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Ireland - Banking
Ireland boasts eight major banks with the most popular being the Bank of Ireland, which has 320 branches countrywide. Allied Irish Bank, also known as AIB, is also one of the most widespread banks in Ireland with over 300 branches spread out across the country. AIB, Ulster Bank and National Irish Bank are collectively known as the Associated Banks because they offer a clearing system for all other banks in Ireland.
Irish banks offer a wide range of services specifically designed for expats. Nearly all banks offer current account facilities. These services are not only offered by banks but also building societies. Services such as savings accounts are offered by some banks, post offices, credit unions, and building societies. Anyone who wants to open an account with a bank in Ireland must provide a utility bill or other proof of residence in Ireland, passport, and details of their previous bank accounts. Banks in Ireland normally impose yearly or quarterly transaction charges and fees on current accounts.
Nearly all banks in Ireland including Bank of Ireland, Ulster Bank, AIB, National Irish Bank, and TSB offer telephone and internet banking services. All major banks in Ireland issue their clients with debit cards. ATMs are widely available throughout major towns, cities, and villages in Ireland except in rural areas.
The use of major credit cards as a means of payment is widely accepted in Ireland. However, not all establishments accept cards. Small enterprises may only take cash. Travelers’ checks and major currencies are accepted in Ireland. Anyone can exchange pounds Sterling without paying commission. Foreign exchange services are mainly available in post offices, banks, and bureaux de change.
There are many major UK and US banks operating in Ireland, including Barclays, HSBC, and Northern Rock. The major foreign-owned banks operating in Ireland offer similar services to Irish banks. Some of the foreign-owned banks operating in Ireland are bigger than local banks.
All major banks in Ireland offer standard accounts, student accounts, and joint accounts. The banks have a number of options including online banking, Visa debit cards, mobile apps, and contactless payments. Anyone can easily open a bank account in Ireland. You can apply in person, online, or over the phone. Other account options include personal current accounts, young saver current accounts, second level current accounts, third level current accounts, graduate current accounts, basic bank accounts, and golden years current accounts.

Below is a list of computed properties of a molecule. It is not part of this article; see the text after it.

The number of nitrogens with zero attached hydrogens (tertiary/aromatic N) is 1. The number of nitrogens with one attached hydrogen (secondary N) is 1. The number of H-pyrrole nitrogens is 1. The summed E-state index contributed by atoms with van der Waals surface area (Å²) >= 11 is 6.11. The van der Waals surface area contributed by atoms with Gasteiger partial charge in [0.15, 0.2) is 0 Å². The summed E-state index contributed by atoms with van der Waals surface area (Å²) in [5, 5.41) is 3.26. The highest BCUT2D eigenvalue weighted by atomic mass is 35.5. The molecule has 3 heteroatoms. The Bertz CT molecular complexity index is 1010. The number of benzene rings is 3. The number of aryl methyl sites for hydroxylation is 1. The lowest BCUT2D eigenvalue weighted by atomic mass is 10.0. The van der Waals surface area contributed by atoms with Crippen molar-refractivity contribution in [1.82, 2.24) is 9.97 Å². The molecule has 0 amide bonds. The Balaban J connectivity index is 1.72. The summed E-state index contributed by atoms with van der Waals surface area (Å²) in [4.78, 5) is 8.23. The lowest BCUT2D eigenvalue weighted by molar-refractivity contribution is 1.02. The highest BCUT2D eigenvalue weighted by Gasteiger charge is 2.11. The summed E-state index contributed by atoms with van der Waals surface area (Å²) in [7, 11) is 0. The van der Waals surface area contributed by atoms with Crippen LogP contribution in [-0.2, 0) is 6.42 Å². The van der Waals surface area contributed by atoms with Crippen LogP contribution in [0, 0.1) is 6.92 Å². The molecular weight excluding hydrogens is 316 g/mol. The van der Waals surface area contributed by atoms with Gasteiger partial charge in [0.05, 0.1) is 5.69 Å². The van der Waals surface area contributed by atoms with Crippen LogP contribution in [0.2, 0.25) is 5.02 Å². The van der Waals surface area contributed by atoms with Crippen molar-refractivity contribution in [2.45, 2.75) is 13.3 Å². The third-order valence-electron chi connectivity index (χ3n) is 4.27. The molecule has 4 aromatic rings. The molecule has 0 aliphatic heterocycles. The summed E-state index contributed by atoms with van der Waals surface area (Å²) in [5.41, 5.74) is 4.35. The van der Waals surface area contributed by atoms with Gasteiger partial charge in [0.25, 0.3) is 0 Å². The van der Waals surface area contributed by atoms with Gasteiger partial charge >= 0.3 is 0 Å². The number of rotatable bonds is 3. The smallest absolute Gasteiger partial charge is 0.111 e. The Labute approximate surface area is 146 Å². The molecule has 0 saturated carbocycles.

How to Open an Account
To open a bank account in Ireland, you will need provide a valid form of photo ID and a document to prove your address. Valid forms of photo ID include your passport, national identity card, or a driving license. To prove your address, the bank will need you to produce a utility bill which is less than 6 months old, a recent bank statement, and a correspondence from a government department.
The good thing about Ireland is that you can open a bank account even if you are a non-resident. Most banks will accept a bank statement, utility bill, or government correspondence with your home country’s address. Most banks will also ask you to provide a character reference and access to your financial history in your home country. The bank has to certify the copies of your photo ID and proof of address. The documents have to be signed and stamped by a chartered accountant, a practicing solicitor, an embassy official, a notary public, or a commissioner for oaths.
The person signing your documents must confirm the documents are true copies of the originals and note down their name, position, and contact details. They must also sign, date, and stamp the document. It is important to know that most banks in Ireland will insist on meeting you in person before acknowledging your application and opening your account.
Use of Debit and Credit Cards
Most people in Ireland use a combination of cash, debit and credit cards. The use of credit cards and debit cards is very common in Ireland. People who use debit and credit cards usually get the best exchange rates. The use of ATMs is also prevalent in Ireland because many banks in the country do not charge for using them.
Small stores that are not associated with banks may charge some fees for ATM transactions. However, many businesses in Ireland accept credit cards. It is important to have your bank phone numbers handy in case you encounter any problems.
An overdraft gives you a credit facility on your current account for temporary or occasional use. Overdrafts give you access to a certain amount of money when you need it. Most banks in Ireland allow their clients to apply for any amount that does not exceed their monthly income.
Banks in Ireland are quite flexible and do not have many restrictions for expats who want to open bank accounts with them. Opening a bank account in Ireland is not likely to be complicated.
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